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CAS number 479-13-0 YesY
PubChem 5281707
ChemSpider 4445024 YesY
KEGG C10205 YesY
Jmol-3D images Image 1
Image 2
Molecular formula C15H8O5
Molar mass 268.22 g mol−1
Melting point 385 °C (725 °F; 658 K) (decomp)[1]
Except where noted otherwise, data are given for materials in their standard state (at 25 °C (77 °F), 100 kPa)
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Infobox references

Coumestrol is a natural organic compound in the class of phytochemicals known as coumestans. It has garnered research interest because of its estrogenic activity and its prevalence in some foods, such as soybeans.

Coumestrol was first identified by E. M. Bickoff in alfalfa in 1957.[2] It has since be found in a variety of legumes, soybeans, brussels sprouts, and spinach. Clover and soybeans have the highest concentrations.[3]

Coumestrol is a phytoestrogen, mimicking the biological activity of estrogens. Coumestrol has about the same binding affinity for the ER-β estrogen receptor as 17β-estradiol, but much less affinity than 17α-estradiol, although the estrogenic potency of coumestrol at both receptors is much less than that of 17β-estradiol.[4]

The chemical shape of coumestrol orients its two hydroxy groups in the same position as the two hydroxy groups in estradiol, allowing it to inhibit the activity of aromatase and hydroxysteroid dehydrogenase.[5] These enzymes are involved in the biosynthesis of steroid hormones, and inhibition of these enzymes results in the modulation of hormone production.[3]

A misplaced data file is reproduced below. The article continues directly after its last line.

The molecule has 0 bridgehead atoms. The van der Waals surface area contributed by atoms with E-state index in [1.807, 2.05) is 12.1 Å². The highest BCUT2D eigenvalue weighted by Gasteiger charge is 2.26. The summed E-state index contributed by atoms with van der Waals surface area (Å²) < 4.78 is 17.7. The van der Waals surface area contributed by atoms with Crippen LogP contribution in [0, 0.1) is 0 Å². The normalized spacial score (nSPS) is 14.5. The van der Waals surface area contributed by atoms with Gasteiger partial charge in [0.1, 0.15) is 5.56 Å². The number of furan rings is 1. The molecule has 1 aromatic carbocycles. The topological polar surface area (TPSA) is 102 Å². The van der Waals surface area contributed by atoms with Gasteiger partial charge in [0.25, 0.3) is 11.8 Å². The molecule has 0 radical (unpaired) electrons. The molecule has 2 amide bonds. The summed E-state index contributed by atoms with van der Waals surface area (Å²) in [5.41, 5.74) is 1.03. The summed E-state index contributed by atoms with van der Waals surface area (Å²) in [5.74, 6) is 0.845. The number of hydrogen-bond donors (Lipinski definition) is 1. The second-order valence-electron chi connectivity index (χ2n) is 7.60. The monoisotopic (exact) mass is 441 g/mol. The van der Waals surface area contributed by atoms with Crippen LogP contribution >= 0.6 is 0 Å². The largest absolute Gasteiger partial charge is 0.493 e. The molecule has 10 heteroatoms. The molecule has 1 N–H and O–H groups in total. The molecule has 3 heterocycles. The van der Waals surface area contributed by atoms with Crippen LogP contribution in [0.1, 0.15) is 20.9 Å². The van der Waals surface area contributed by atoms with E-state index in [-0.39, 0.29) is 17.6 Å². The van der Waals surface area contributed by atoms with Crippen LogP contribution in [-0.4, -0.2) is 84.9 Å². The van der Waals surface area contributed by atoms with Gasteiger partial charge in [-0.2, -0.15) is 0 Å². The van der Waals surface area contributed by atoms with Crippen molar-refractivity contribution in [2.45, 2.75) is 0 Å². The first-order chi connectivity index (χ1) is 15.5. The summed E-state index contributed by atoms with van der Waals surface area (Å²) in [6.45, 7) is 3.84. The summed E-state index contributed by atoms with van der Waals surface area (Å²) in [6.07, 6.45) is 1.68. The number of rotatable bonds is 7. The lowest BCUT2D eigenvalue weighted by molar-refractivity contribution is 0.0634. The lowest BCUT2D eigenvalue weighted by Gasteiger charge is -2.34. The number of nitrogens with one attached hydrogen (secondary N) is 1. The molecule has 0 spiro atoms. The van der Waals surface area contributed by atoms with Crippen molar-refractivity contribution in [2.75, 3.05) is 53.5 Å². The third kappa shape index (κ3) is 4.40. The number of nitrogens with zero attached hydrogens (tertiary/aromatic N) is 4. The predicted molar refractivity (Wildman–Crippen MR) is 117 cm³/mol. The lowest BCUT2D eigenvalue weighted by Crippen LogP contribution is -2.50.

1. ^ Bickoff, E. M.; Livingston, A. L.; Witt, S. C.; Knuckles, B. E.; Guggolz, Jack; Spencer, R. R. (1964). "Isolation of coumestrol and other phenolics from alfalfa by countercurrent distribution". Journal of Pharmaceutical Sciences 53 (12): 1496–9. doi:10.1002/jps.2600531213. PMID 14255129. 
  2. ^ E. M. Bickoff, A. N. Booth, R. L. Lyman, A. L. Livingston, C. R. Thompson, and F. Deeds (1957). "Coumestrol, a New Estrogen Isolated from Forage Crops". Science 126 (3280): 969–970. doi:10.1126/science.126.3280.969-a. PMID 13486041. 
  3. ^ a b Amr Amin and Michael Buratovich (2007). "The Anti-Cancer Charm of Flavonoids: A Cup-of-Tea Will Do!". Recent Patents on Anti-Cancer Drug Discovery 2 (2): 109–117. doi:10.2174/157489207780832414. PMID 18221056. 
  4. ^ Kuiper GG, Lemmen JG, Carlsson B, Corton JC, Safe SH, van der Saag PT, van der Burg B, Gustafsson JA (1998). "Interaction of estrogenic chemicals and phytoestrogens with estrogen receptor beta". Endocrinology 139 (10): 4252–4263. doi:10.1210/en.139.10.4252. PMID 9751507. 
  5. ^ Blomquist CH, Lima PH, Hotchkiss JR (2005). "Inhibition of 3a-hydroxysteoid dehydogenase (3a-HSD) activity of human lung microsomes by genistein, daidzein, coumestrol and C18-, C19- and C21 hydroxysteroids and ketosteroids". Steroids 70 (8): 507–514. doi:10.1016/j.steroids.2005.01.004. PMID 15894034.